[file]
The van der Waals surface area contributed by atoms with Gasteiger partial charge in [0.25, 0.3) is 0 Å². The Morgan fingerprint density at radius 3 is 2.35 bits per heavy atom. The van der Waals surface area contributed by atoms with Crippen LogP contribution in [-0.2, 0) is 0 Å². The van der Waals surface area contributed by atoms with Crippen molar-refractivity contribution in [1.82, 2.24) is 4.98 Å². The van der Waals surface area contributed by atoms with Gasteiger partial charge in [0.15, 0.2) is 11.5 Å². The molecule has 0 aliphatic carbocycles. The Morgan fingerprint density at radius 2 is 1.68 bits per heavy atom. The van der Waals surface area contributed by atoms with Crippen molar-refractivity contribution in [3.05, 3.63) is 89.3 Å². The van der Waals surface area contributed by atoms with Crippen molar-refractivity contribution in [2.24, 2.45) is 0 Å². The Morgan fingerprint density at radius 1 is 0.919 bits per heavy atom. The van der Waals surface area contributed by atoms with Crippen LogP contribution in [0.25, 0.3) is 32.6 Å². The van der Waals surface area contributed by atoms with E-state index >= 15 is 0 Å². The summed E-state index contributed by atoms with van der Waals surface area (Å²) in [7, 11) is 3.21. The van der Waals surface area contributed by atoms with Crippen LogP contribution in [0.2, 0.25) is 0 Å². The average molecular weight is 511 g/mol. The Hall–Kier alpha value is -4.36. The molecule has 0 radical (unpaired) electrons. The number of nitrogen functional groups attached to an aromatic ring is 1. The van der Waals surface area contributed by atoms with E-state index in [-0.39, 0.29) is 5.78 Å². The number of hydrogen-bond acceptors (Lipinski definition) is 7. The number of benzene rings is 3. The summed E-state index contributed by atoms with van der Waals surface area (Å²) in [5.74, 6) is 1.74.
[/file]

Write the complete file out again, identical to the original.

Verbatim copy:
The van der Waals surface area contributed by atoms with Gasteiger partial charge in [0.25, 0.3) is 0 Å². The Morgan fingerprint density at radius 3 is 2.35 bits per heavy atom. The van der Waals surface area contributed by atoms with Crippen LogP contribution in [-0.2, 0) is 0 Å². The van der Waals surface area contributed by atoms with Crippen molar-refractivity contribution in [1.82, 2.24) is 4.98 Å². The van der Waals surface area contributed by atoms with Gasteiger partial charge in [0.15, 0.2) is 11.5 Å². The molecule has 0 aliphatic carbocycles. The Morgan fingerprint density at radius 2 is 1.68 bits per heavy atom. The van der Waals surface area contributed by atoms with Crippen molar-refractivity contribution in [3.05, 3.63) is 89.3 Å². The van der Waals surface area contributed by atoms with Crippen molar-refractivity contribution in [2.24, 2.45) is 0 Å². The Morgan fingerprint density at radius 1 is 0.919 bits per heavy atom. The van der Waals surface area contributed by atoms with Crippen LogP contribution in [0.25, 0.3) is 32.6 Å². The van der Waals surface area contributed by atoms with E-state index >= 15 is 0 Å². The summed E-state index contributed by atoms with van der Waals surface area (Å²) in [7, 11) is 3.21. The van der Waals surface area contributed by atoms with Crippen LogP contribution in [0.2, 0.25) is 0 Å². The average molecular weight is 511 g/mol. The Hall–Kier alpha value is -4.36. The molecule has 0 radical (unpaired) electrons. The number of nitrogen functional groups attached to an aromatic ring is 1. The van der Waals surface area contributed by atoms with E-state index in [-0.39, 0.29) is 5.78 Å². The number of hydrogen-bond acceptors (Lipinski definition) is 7. The number of benzene rings is 3. The summed E-state index contributed by atoms with van der Waals surface area (Å²) in [5.74, 6) is 1.74.